United States District Court, W.D. Pennsylvania
NICKIE R. LOGAN, Petitioner,
SUPERINTENDENT OF SCI HUNTINGDON, et al., Respondents.
PATRICIA L. DODGE, UNITED STATES MAGISTRATE JUDGE
before the Court is the Petition for a Writ of Habeas
Corpus (ECF No. 6) filed by state prisoner Nickie R. Logan
(“Petitioner”) under 28 U.S.C. § 2254 and
Respondents' Motion to Dismiss (ECF No. 12). For the
reasons set forth below, the Court will grant
Respondents' Motion to Dismiss and dismiss the Petition
for a Writ of Habeas Corpus because Petitioner's claims
are not ripe for review. Also pending before the Court is
Petitioner's Motion to Amend Relief (ECF No. 15) and
Motion for Discovery (ECF No. 19). The Court will deny these
motions because they are moot.
February 2012, Petitioner was convicted in the Court of
Common Pleas of Allegheny County “of thirteen criminal
offenses and eight summary offenses in connection with a
series of car thefts.” Logan v. District Attorney
of Allegheny County, 752 Fed.Appx. 119, 120 (3d Cir.
2018). The Commonwealth had charged Petitioner on three
separate criminal information at criminal docket numbers
CP-2-CR-4829-2011, CP-2-CR-4530-2011, and CP-2-CR-6403-2011,
and the charges were consolidated for purposes of the trial.
Logan, 752 Fed.Appx. at 120 n.1.
March 19, 2012, the trial court imposed his judgment of
sentence, for a total aggregate term of eight to 17 years of
imprisonment. The Pennsylvania Department of Corrections
(the “DOC”) calculated Petitioner's minimum
sentence date to be August 6, 2019, and his maximum sentence
date to be February 2, 2027. (ECF No. 12 at 3). Once an
inmate completes the minimum sentence, it is up to the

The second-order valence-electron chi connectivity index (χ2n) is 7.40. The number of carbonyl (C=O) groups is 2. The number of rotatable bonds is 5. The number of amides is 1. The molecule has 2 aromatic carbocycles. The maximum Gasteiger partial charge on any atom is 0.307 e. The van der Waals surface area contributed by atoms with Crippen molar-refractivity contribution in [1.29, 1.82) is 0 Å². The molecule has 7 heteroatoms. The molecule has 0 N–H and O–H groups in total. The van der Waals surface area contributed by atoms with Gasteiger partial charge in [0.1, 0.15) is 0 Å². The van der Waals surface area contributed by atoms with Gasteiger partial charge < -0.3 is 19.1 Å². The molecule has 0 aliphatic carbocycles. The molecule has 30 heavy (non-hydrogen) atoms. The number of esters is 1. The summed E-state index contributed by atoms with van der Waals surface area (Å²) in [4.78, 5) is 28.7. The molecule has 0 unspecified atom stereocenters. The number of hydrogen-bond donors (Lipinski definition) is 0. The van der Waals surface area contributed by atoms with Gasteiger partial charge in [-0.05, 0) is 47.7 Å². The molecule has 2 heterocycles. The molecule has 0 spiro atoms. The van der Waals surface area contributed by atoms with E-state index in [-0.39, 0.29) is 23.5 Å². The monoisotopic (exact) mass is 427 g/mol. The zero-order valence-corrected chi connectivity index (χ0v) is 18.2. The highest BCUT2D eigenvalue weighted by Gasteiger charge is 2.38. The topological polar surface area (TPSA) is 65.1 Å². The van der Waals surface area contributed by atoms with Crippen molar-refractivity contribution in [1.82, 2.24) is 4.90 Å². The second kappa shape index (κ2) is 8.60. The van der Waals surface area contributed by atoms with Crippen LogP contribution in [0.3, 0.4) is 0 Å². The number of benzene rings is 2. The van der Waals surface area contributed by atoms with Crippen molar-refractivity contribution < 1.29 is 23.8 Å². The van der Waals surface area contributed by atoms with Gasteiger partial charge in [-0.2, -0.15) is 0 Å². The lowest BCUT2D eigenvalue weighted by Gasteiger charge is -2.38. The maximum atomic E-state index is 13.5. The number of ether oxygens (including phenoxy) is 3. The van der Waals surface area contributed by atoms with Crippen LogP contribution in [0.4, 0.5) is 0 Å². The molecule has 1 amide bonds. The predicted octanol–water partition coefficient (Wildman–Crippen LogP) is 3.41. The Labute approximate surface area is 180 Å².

Pennsylvania Board of Probation and Board (the “Parole
Board”) to determine if and when the inmate will be
released before serving the maximum sentence imposed.
See, e.g., Fordham v. Commonwealth.
Dep't of Corrs., 943 A.2d 1004 (Pa. Commw. Ct.
April 2019, as Petitioner approached his minimum sentence
date, he was interviewed by a hearing officer with the Parole
Board. During the interview, Petitioner stated that he was
still appealing his judgment of sentence. Based upon this
information, the hearing officer continued the interview
pending the disposition of Petitioner's appeal. As a
result, the Parole Board did not schedule a parole hearing.
Petitioner then filed his Petition with this Court within
which he claims that the Parole Board is violating his due
process rights because it will not grant him parole: (1)
while he is appealing his judgment of sentence (ECF No. 6 at
5); (2) unless he accepts responsibility for convictions on
crimes he insists he did not commit (id. at 6, 8);
and (3) because he “filed an affidavit of probable
cause and criminal complaint” against a parole agent
(id. at 10). Petitioner sought as relief an order
from this Court directing the Parole Board to conduct his
parole hearing and consider only appropriate factors in its
evaluation of Petitioner's parole eligibility.
(Id. at 14).
filed a Motion to Dismiss (ECF No. 12) within which they
explain that the Parole Board recently determined that
Petitioner does not have an active appeal in the Pennsylvania
appellate courts. (Id. at 2-3). The Parole Board
conducted Petitioner's parole interview on July 19, 2019
(ECF No. 15 at 3), and scheduled his parole hearing to be
held on the next available docket. (ECF No. 12-2 at 15).
Thus, to the extent that Petitioner was challenging the
decision to continue his parole interview, that challenge is
moot. As for Petitioner's specific claims, which
challenge the factors that the Parole Board can consider when